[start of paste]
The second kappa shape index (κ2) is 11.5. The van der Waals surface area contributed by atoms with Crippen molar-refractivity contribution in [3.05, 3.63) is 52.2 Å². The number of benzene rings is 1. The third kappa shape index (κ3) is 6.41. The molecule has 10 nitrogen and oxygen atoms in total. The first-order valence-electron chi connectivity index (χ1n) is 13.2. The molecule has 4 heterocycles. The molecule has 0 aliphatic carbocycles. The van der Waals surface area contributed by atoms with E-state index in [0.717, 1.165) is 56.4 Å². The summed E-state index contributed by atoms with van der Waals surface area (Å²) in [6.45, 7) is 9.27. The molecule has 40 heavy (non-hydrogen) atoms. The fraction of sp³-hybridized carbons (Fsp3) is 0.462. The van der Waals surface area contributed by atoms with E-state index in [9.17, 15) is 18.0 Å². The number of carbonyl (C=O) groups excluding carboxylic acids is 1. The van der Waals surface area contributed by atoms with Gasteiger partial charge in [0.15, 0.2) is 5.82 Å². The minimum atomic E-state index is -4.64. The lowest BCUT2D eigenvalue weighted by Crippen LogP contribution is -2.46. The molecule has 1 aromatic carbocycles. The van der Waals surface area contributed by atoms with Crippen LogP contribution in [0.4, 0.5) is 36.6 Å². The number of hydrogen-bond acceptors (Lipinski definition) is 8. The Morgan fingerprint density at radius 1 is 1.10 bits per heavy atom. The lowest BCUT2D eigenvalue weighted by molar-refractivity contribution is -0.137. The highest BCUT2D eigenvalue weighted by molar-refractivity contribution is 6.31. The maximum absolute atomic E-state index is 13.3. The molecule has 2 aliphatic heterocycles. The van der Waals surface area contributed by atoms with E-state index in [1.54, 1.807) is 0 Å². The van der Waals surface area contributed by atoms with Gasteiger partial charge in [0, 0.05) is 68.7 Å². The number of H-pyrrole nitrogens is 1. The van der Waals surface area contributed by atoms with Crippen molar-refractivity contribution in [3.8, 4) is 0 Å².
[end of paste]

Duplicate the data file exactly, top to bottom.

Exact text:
The second kappa shape index (κ2) is 11.5. The van der Waals surface area contributed by atoms with Crippen molar-refractivity contribution in [3.05, 3.63) is 52.2 Å². The number of benzene rings is 1. The third kappa shape index (κ3) is 6.41. The molecule has 10 nitrogen and oxygen atoms in total. The first-order valence-electron chi connectivity index (χ1n) is 13.2. The molecule has 4 heterocycles. The molecule has 0 aliphatic carbocycles. The van der Waals surface area contributed by atoms with E-state index in [0.717, 1.165) is 56.4 Å². The summed E-state index contributed by atoms with van der Waals surface area (Å²) in [6.45, 7) is 9.27. The molecule has 40 heavy (non-hydrogen) atoms. The fraction of sp³-hybridized carbons (Fsp3) is 0.462. The van der Waals surface area contributed by atoms with E-state index in [9.17, 15) is 18.0 Å². The number of carbonyl (C=O) groups excluding carboxylic acids is 1. The van der Waals surface area contributed by atoms with Gasteiger partial charge in [0.15, 0.2) is 5.82 Å². The minimum atomic E-state index is -4.64. The lowest BCUT2D eigenvalue weighted by Crippen LogP contribution is -2.46. The molecule has 1 aromatic carbocycles. The van der Waals surface area contributed by atoms with Crippen LogP contribution in [0.4, 0.5) is 36.6 Å². The number of hydrogen-bond acceptors (Lipinski definition) is 8. The Morgan fingerprint density at radius 1 is 1.10 bits per heavy atom. The lowest BCUT2D eigenvalue weighted by molar-refractivity contribution is -0.137. The highest BCUT2D eigenvalue weighted by molar-refractivity contribution is 6.31. The maximum absolute atomic E-state index is 13.3. The molecule has 2 aliphatic heterocycles. The van der Waals surface area contributed by atoms with E-state index in [1.54, 1.807) is 0 Å². The van der Waals surface area contributed by atoms with Gasteiger partial charge in [0, 0.05) is 68.7 Å². The number of H-pyrrole nitrogens is 1. The van der Waals surface area contributed by atoms with Crippen molar-refractivity contribution in [3.8, 4) is 0 Å².